How to and why not

Get perfect results every time! Fix your life in these ten easy steps! There’s nothing like a How To book for telling you stuff, but is it doing us any good? To poke this notion around I’m going to focus on the topic of cooking, but I think the implications are much wider.

I do a lot of cooking and baking from scratch, seldom following recipes. I often look at recipes for ideas and inspiration, and I might follow one closely the first time I do it if there are delicate bits, but mostly that’s not how I work. I like to learn theories and apply them as they suit me.

I have noticed that it is normal for books on cooking and baking to contain lots of obscure ingredients. Things I don’t keep on hand, can’t easily find. Their presence can persuade a person that cooking is not for them. Most instructional books are really dogmatic also. They often have introductions that say if you don’t follow this exactly, all bets are off. Having spent years swapping round ingredients, using more and less of almost anything if I haven’t got enough, or like it a lot… the results tend to be wholly edible.

What cookery books teach us is that food should come out the same every time. Like pre-packaged food. It’s not about personal creativity, innovation or using up what was left in the fridge, it’s about following instructions. It’s about imposing the dubious standards of industrialisation on our home life. Most of us will not create exactly the same results each time even when we’re trying, and may be persuaded that we’re better buying more mass produced stuff rather than enjoying our own cooking.

If you follow recipes, you can’t grab what’s on offer or in season, you have to buy ingredients for the recipe. That’s a lot of extra faff, and requires forward planning. If you can pick up what looks good and improvise with it, cooking is more fun, more efficient, and requires less thinking. Weary people are not easily persuaded to take long ingredients lists to supermarkets and so proper cooking becomes something you do on special occasions, and the rest of the time, it’s easier to buy sauces in jars, pre-prepared things and stick to what you know. This costs more, and results in a bland, impersonal diet.

Mass produced food is always the same. Our cookery books can encourage us to accept that this is the standard to aspire to. Not that mass produced food is a bit bland and obvious, but that our own cooking should emulate it. Never mind what’s in season, or out of season. No room is left for imagination, innovation or play. Just follow the instructions to get perfect results every time.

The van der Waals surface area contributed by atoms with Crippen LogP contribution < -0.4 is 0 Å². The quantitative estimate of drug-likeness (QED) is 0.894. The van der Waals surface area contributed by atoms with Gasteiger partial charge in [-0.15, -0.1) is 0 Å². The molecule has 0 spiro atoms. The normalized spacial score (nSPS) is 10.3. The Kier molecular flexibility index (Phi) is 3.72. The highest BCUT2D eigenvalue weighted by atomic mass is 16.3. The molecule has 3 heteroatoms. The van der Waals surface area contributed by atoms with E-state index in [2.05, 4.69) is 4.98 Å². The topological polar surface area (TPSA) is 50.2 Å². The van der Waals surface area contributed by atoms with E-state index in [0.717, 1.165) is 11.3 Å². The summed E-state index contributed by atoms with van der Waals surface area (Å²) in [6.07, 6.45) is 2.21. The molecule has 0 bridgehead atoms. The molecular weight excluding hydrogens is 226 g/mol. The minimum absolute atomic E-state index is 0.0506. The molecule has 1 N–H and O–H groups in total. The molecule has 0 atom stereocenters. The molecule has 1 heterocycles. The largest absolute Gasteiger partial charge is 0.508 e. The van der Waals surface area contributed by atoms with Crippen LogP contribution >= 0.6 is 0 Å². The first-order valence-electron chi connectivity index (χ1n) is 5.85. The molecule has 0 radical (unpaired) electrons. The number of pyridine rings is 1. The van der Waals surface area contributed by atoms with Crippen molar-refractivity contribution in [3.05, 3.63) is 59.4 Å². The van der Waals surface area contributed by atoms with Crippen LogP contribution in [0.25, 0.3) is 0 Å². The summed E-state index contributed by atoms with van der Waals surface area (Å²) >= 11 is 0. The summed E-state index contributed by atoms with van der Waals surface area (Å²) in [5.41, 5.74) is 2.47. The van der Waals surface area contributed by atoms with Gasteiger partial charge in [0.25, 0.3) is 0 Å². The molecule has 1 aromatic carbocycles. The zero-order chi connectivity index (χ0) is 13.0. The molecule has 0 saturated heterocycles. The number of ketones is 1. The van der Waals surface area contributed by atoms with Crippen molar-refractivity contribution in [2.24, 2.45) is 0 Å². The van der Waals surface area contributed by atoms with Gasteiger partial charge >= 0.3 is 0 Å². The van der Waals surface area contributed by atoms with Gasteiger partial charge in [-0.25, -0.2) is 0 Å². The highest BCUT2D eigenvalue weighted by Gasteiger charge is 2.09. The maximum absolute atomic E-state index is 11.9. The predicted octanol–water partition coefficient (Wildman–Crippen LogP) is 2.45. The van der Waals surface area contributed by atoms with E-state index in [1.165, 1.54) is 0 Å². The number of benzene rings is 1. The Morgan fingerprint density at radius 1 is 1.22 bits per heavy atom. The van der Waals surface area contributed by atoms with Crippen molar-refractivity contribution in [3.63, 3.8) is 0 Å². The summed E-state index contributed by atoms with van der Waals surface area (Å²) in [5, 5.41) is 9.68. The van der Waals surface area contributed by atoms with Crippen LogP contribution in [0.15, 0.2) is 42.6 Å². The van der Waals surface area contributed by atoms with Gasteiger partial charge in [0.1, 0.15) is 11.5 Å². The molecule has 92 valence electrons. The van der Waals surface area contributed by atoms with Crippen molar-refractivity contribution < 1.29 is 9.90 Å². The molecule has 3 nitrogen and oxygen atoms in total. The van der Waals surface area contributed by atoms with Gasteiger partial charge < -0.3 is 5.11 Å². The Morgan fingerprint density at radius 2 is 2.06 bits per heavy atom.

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About Nimue Brown

Druid, author, dreamer, folk enthusiast, parent, wife to the most amazing artist -Tom Brown. Drinker of coffee, maker of puddings. Exploring life as a Pagan, seeking good and meaningful ways to be, struggling with mental health issues and worried about many things. View all posts by Nimue Brown

5 responses to “How to and why not

  • Ryan C.

    And that’s why I don’t use recipes either! And probably why I also have issues completing any formal Druidry training too. I like the magpie approach – take bits from everywhere and make something new!

  • Angela Paine

    Or make something out of what’s growing in the allotment or what’s in season in the market. Mind you, when I lived in Italy, they used to stand over me and tell me to chop up the onions smaller than that, and exactly what I needed to add to a particular sauce. I was so traumatised about over cooking the pasta that I used to ask someone else to taste it and tell me when it was exactly ‘al dente’.

  • Scott Tizzard

    My great grandmother was illiterate and yet she made the most wonderful meals. She learned from her mother, who was also illiterate, and adapted to her own needs an tastes. My grandmother could read and write but followed her mother’s recipies from memory. If one thinks about it, broad societal literacy is relatively new. It was not so long ago that tradition, watching and memory were more important than the solitary how- to books of this era. Cooking was intuitive with deep roots in cultural and family memory. It was the hearth of the house that was the heart of the family/community. What have we lost…..

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